Towards an Alternative for Antibodies: Construction and Characterization of a Large Combinatorial Library of Diverse Binding Proteins
Final rept. 1 Apr 1998-31 Mar 2001
WASHINGTON UNIV SEATTLE DEPT OF BIOCHEMISTRY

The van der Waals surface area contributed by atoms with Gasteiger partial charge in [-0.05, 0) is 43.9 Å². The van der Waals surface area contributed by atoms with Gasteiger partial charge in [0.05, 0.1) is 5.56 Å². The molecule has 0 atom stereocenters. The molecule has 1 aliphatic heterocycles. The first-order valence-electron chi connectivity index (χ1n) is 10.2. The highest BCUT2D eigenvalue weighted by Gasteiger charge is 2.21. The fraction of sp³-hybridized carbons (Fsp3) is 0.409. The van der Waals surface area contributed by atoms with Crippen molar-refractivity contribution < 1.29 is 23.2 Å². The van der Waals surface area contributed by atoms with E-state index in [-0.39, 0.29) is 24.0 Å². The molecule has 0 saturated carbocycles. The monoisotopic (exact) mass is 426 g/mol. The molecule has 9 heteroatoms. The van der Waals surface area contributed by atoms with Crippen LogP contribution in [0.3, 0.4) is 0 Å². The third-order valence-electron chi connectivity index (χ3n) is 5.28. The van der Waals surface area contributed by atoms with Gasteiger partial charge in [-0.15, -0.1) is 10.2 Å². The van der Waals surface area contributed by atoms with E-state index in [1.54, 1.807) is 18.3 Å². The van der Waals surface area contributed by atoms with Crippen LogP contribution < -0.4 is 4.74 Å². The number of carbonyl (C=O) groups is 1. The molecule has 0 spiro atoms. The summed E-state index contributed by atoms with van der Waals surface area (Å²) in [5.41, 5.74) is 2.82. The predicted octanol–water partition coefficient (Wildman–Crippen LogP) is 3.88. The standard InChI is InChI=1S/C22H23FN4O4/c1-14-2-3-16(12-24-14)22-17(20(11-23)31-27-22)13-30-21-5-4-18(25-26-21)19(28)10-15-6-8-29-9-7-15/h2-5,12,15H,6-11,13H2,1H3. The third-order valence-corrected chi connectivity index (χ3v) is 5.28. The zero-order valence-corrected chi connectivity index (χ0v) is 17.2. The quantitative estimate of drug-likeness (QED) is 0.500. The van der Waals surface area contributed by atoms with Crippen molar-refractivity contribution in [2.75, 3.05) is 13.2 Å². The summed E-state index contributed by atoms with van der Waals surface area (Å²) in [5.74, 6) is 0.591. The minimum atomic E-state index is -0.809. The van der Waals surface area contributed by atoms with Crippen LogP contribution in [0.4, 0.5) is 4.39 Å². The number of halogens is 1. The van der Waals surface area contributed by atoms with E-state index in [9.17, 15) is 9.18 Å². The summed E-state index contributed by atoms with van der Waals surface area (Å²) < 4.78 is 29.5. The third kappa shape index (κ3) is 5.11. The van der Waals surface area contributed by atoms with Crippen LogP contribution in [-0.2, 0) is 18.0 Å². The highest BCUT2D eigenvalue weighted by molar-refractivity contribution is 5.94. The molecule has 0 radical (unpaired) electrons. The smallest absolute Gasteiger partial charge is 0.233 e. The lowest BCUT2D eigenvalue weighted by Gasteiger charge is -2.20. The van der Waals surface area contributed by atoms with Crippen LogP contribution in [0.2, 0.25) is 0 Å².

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The goal of this to create a large and very diverse population of binding proteins from which individual members can be selected on the basis of target specificity and be used as a substitute for antibodies in biosensor and other applications. Toward this end, phage display technology was used to create a collection of seventeen distinct combinatorial libraries in which the binding surfaces of several small, stable parent proteins were randomized. The completed collection contains approximately 4x10exp 9 different protein variants. Because of the types of parent molecules chosen and because of the way the libraries were designed, the variants are expected to have more physical stability than antibody molecules and to be able to function in more severe types of environments. In a test of the general binding properties of the collection, the library pool was taken through four rounds of panning against 31 randomly chosen test compounds 20 proteins, 4 peptides and 7 small molecules . Apparent binding proteins were observed against 2231 71 of the compounds tested 17 proteins, 2 peptides and 3 small organic molecules indicating the library collection is a useful source of receptor proteins.